Clean energy jobs in the United States are growing faster than other sectors in the rest of the economy. In the Pacific Northwest, this is no different, a growth likely spurred by geopolitical factors, state and local climate policies, and federal funding—notably the CHIPS and Science Act, the Bipartisan Infrastructure Law (BIL), and the Inflation Reduction Act (IRA), which are making the adoption of clean energy technologies more economically feasible.
This growth has made workforce development a top priority for government, academia, and industry. However, this is a challenging problem to solve, and any effective strategy takes time and resources.
According to the CleanTech Workforce Strategy Report conducted by the Center of Excellence for Clean Energy and the CleanTech Alliance, apprenticeship and pre-apprenticeship programs are graduating fewer participants each year due to low enrollment. Companies often can only hire up to one apprentice per term. There is an increase in competition for roles, such as engineers and technicians, and many vacant positions for trade jobs. Additionally, retention is often more challenging due to higher-paying jobs at larger tech companies and the changing cultural norm of staying in one job vs. job hopping.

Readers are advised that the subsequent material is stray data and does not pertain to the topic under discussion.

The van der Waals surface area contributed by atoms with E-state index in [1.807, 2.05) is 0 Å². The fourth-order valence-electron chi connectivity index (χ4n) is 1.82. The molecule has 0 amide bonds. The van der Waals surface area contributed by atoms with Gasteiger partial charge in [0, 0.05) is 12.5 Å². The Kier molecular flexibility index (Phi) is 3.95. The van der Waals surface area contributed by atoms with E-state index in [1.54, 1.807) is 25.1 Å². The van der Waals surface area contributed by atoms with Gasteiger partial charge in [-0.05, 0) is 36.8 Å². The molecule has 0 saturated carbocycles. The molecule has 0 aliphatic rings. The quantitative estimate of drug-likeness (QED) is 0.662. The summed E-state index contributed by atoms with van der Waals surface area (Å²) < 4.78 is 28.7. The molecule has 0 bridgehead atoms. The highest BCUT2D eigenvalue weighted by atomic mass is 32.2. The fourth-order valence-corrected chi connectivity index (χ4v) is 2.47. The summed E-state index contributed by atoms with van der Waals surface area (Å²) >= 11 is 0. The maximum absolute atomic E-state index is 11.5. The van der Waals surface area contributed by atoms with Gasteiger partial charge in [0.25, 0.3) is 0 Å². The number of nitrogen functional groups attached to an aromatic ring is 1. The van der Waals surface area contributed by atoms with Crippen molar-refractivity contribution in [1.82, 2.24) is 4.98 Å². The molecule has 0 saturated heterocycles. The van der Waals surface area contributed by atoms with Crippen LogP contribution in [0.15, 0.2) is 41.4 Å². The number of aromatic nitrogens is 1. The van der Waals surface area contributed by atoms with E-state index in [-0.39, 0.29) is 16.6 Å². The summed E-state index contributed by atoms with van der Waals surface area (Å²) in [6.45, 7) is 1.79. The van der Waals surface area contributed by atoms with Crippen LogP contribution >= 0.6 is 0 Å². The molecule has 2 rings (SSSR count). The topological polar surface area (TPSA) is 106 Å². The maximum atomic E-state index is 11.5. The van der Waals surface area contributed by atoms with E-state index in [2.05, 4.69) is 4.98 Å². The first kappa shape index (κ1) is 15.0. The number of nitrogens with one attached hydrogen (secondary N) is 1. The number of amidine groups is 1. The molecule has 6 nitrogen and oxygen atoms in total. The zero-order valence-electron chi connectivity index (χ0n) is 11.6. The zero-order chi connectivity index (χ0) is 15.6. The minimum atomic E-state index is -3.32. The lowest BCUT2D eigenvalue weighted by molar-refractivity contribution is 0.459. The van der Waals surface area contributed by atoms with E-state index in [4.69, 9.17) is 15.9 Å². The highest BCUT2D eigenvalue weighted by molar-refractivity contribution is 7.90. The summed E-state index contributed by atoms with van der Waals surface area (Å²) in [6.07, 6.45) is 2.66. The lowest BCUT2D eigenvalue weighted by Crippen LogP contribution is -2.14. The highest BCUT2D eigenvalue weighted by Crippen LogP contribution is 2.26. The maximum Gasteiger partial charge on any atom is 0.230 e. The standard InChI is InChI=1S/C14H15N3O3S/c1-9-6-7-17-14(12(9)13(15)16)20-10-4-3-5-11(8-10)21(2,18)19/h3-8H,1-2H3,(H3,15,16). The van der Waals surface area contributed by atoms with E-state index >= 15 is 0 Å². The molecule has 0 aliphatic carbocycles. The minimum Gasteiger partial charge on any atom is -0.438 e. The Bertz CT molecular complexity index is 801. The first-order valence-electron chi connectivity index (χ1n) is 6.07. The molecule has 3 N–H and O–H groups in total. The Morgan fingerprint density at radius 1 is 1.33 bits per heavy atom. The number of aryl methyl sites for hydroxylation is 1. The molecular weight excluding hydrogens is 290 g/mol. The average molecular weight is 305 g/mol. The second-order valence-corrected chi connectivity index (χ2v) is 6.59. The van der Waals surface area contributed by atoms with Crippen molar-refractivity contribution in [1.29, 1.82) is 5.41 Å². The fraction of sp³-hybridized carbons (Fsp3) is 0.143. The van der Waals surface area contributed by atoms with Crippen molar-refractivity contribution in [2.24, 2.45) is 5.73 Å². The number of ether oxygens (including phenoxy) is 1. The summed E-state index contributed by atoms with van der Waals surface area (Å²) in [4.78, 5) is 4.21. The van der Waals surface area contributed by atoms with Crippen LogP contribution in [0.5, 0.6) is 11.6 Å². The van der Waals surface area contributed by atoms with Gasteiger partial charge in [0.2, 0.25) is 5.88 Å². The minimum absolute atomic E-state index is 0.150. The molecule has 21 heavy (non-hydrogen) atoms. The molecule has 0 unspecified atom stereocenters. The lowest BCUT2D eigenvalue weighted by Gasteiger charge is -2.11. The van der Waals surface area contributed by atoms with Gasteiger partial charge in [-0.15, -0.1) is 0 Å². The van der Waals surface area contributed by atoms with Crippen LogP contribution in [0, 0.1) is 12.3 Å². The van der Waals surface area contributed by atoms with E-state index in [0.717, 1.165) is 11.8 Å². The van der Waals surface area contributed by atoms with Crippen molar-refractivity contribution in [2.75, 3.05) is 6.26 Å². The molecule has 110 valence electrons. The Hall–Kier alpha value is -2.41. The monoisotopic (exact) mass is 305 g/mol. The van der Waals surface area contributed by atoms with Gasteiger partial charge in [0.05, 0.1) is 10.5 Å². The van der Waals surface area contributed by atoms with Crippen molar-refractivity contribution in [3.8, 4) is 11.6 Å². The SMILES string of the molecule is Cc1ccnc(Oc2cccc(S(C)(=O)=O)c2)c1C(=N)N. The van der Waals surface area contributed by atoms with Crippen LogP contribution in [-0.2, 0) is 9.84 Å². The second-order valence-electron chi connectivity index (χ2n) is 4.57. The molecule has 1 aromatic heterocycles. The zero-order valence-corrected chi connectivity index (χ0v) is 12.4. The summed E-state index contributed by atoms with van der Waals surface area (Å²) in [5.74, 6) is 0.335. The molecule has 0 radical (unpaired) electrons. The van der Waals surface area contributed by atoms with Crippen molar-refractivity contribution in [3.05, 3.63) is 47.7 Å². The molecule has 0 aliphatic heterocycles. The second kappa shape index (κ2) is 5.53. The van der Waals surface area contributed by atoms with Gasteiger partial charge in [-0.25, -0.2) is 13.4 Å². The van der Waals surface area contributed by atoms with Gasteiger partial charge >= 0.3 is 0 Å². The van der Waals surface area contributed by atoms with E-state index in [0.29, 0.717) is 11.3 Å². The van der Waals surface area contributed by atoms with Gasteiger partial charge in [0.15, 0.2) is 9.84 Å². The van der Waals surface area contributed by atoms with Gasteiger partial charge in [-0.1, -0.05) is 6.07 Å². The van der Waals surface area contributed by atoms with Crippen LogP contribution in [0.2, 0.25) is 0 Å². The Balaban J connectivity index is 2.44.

These gaps are an opportunity for the CleanTech sector to redefine its workforce practices and support the overall transition to clean energy. Re-envision of hiring and retention practices, the way we engaged in multi-sectoral partnerships, and the way we give access to those communities that have not been part of this industry are at the forefront of the conversation that sector leaders, nonprofits, academia, and municipalities need to engage with so we can solve the current and future workforce needs of this sector.
At the CleanTech Alliance, we have multiple opportunities to engage in these and other meaningful conversations to foster partnerships with interested parties and develop informed and intentional short and long-term workforce solutions.
If you are interested in learning more about how to engage in this conversation, please reach out to our Workforce Development Specialist Benjamin Roldan at firstname.lastname@example.org.
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